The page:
Where There is No Comfort: Seven Days in Ethiopia

Written by Radina Gigova in the July 2010 Issue

When Juliann Troi was asked to write an article about the life-saving work of a humanitarian organization in a small village in Ethiopia, she knew it would be extremely difficult. What she didn’t know was how much the experience would touch her heart.

The article evolved into a book; “Where There Is No Comfort: Seven Days in Ethiopia,” which was released February of this year.

Troi, a writer, artisan and Edmond mom was sponsored by International Crisis Aid, a St. Louis-based nonprofit. They serve areas where other organizations “cannot or would not go.” Angacha was one of those places. The small town is situated about 20 miles south of Ethiopia’s capital, Addis Ababa.

From the challenging three day trip, to the extreme living conditions, everything was a total shock from Troi’s comfortable life in Edmond, Oklahoma.

“By the first day I felt that I had reached my physical and emotional limit,” she said.

Troi’s emotions resembled hues of the Ethiopian landscape. “It was very brown, lots of shades of brown. Even the green was dusty green and everything looked tired,” she said. “The land itself feels ancient and the people look very weathered.”

The people of Angacha live in small round houses made of mud and dirt, about 15 feet in diameter and 8 to 10 feet tall. All of their possessions, including their animals, stay inside. The roads are just dirt paths and most people walk bare foot.

“I thought, ‘there are so many things they don’t have, they don’t even know they are uncomfortable’,” said Troi. “From my point of view, that is a place where there is no comfort.”

Angacha has a population of about 100,000 people. It is one of the hardest hit areas by famine. According to the most recent UNICEF estimates, Ethiopia has a mortality risk of more than 1 in 10 for children under 5 years of age. About one third of children under five suffer with moderate to severe underweight issues.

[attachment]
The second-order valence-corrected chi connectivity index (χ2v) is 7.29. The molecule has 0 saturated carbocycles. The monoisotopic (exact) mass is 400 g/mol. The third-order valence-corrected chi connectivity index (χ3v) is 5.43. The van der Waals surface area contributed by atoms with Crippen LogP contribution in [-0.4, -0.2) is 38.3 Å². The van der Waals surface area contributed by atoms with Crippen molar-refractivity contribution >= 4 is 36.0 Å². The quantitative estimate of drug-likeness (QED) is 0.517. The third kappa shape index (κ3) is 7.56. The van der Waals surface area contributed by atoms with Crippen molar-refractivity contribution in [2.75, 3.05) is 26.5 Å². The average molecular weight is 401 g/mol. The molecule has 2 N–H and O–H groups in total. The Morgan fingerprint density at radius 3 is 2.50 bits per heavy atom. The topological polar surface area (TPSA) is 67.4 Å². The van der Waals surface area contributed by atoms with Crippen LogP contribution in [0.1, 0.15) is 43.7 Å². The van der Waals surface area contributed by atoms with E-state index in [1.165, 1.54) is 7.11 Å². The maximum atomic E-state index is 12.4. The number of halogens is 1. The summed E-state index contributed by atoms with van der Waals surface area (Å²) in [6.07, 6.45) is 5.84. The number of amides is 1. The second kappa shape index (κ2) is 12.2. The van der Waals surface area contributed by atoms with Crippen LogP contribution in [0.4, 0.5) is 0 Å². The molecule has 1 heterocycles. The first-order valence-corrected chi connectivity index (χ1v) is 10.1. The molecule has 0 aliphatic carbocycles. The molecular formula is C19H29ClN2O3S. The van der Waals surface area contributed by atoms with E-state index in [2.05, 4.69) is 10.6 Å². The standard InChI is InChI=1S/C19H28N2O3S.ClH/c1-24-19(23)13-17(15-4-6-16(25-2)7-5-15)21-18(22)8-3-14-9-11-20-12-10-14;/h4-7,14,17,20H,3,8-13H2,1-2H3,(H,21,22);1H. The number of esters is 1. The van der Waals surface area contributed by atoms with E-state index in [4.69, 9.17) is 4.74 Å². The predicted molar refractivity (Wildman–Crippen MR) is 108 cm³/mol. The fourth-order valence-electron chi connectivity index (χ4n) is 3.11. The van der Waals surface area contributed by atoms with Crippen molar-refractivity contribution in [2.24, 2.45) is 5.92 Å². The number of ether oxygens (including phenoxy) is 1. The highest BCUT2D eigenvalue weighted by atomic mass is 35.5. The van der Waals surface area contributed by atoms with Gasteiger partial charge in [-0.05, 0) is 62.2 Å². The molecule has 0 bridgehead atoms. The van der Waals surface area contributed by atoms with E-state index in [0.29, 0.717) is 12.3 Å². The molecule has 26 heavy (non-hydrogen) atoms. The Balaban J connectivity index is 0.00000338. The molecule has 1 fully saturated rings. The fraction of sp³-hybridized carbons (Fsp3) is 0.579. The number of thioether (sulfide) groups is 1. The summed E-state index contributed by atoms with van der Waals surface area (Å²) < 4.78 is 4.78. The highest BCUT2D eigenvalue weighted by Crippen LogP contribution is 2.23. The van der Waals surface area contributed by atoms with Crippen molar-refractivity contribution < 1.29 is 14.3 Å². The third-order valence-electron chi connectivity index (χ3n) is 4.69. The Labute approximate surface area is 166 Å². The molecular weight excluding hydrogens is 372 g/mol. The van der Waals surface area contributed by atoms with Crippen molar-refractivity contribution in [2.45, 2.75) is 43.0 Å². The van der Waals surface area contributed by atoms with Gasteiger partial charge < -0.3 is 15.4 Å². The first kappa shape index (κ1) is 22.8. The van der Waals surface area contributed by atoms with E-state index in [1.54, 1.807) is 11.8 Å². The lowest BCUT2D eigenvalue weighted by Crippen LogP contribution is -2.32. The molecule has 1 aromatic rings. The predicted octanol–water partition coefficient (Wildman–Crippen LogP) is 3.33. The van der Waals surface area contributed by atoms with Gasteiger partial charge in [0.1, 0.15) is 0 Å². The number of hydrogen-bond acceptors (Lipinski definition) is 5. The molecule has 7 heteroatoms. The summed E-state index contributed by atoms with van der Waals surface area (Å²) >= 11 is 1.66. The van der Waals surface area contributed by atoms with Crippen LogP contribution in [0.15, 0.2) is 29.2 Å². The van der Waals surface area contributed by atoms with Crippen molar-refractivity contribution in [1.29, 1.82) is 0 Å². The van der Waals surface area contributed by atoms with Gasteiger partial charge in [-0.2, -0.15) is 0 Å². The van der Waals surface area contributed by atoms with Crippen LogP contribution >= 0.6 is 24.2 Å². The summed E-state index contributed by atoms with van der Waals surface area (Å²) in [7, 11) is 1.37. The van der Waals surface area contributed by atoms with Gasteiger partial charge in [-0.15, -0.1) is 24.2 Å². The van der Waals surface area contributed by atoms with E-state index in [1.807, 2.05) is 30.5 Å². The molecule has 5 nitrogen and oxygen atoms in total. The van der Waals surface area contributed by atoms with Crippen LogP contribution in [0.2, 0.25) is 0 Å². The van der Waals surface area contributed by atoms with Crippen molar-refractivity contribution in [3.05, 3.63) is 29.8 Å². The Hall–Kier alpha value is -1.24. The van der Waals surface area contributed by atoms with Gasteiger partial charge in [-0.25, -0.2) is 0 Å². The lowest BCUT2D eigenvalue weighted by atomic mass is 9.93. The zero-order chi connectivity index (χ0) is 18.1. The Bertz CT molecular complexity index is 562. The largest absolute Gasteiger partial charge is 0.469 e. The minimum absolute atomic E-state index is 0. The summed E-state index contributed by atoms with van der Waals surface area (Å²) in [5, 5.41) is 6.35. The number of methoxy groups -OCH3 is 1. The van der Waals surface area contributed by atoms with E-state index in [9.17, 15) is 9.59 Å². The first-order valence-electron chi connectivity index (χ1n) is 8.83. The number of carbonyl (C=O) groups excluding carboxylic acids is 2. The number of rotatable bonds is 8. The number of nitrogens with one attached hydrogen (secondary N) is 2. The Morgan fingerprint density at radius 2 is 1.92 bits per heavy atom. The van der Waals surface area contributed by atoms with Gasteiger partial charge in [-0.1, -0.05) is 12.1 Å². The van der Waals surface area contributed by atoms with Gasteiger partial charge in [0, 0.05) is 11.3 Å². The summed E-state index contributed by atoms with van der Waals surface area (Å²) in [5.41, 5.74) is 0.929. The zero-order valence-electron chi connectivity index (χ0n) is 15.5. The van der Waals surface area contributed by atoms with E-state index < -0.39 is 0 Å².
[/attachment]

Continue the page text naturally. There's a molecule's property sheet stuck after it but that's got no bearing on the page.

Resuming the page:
Extreme poverty, AIDS and sex slavery plague the region. Soon after Troi’s arrival, she began to experience these heavy burdens first-hand.

While she was working at the ICA clinic, mothers were bringing in hundreds of babies, many of which were starving.

“I was heartbroken watching these mothers bring dying babies and knowing they can’t do anything about it,” Troi said.  In one instance, she just started crying, but the interpreter told her she had to be strong and smile because the people needed her positivity.

“They are so lighthearted. They’re amazing and resilient,” Troi said.

Her impressions were piling up as she witnessed everyday life of the village people. “They still live the way they lived thousands of years ago,” Troi said. She saw women mashing grains on big round mats; kids playing in a pond and drinking, while a donkey was a few feet away in the same water. She even played with a little girl who pretended to be a soccer goalie.

One of Troi’s most memorable experiences, however, was one of her first interactions with the locals. On her way to church she found herself alone, surrounded by a large crowd. The people started pressing against her, trying to get closer and she got scared. Then Troi realized the people were just reaching out to touch her as a way to get to know her better. She shook their hands, smiled and answered questions.

“I felt part of their life and started seeing things with their eyes. That was just a huge day for me,”
she said.

Now, back home and thousands of miles away from Angacha, she is determined to make a difference. Troi hopes that her book, “Where There Is No Comfort: Seven Days in Ethiopia,” will raise awareness, challenging readers to help those in need.

“Don’t sit back and watch it happen. Get involved,” Troi said.

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